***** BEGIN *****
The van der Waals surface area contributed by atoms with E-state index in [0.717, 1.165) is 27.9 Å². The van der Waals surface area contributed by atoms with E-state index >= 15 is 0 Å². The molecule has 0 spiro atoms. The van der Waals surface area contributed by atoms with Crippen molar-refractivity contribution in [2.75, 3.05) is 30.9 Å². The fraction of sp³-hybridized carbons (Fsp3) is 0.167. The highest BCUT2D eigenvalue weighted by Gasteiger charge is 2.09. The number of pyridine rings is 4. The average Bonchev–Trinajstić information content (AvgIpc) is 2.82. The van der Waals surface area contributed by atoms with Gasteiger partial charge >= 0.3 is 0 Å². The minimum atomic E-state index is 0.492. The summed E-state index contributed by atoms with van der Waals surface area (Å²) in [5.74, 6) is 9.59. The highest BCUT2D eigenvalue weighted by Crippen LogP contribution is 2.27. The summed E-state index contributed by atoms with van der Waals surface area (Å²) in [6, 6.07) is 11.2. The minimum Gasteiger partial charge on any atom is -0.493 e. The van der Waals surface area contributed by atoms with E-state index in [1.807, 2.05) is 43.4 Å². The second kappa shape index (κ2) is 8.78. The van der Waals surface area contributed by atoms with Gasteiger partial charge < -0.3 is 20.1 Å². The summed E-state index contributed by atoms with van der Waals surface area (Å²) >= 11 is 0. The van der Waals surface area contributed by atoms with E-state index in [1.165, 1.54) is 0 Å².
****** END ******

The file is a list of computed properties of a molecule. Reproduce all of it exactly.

The van der Waals surface area contributed by atoms with E-state index in [0.717, 1.165) is 27.9 Å². The van der Waals surface area contributed by atoms with E-state index >= 15 is 0 Å². The molecule has 0 spiro atoms. The van der Waals surface area contributed by atoms with Crippen molar-refractivity contribution in [2.75, 3.05) is 30.9 Å². The fraction of sp³-hybridized carbons (Fsp3) is 0.167. The highest BCUT2D eigenvalue weighted by Gasteiger charge is 2.09. The number of pyridine rings is 4. The average Bonchev–Trinajstić information content (AvgIpc) is 2.82. The van der Waals surface area contributed by atoms with Gasteiger partial charge >= 0.3 is 0 Å². The minimum atomic E-state index is 0.492. The summed E-state index contributed by atoms with van der Waals surface area (Å²) in [5.74, 6) is 9.59. The highest BCUT2D eigenvalue weighted by Crippen LogP contribution is 2.27. The summed E-state index contributed by atoms with van der Waals surface area (Å²) in [6, 6.07) is 11.2. The minimum Gasteiger partial charge on any atom is -0.493 e. The van der Waals surface area contributed by atoms with E-state index in [1.807, 2.05) is 43.4 Å². The second kappa shape index (κ2) is 8.78. The van der Waals surface area contributed by atoms with Gasteiger partial charge < -0.3 is 20.1 Å². The summed E-state index contributed by atoms with van der Waals surface area (Å²) >= 11 is 0. The van der Waals surface area contributed by atoms with E-state index in [1.165, 1.54) is 0 Å².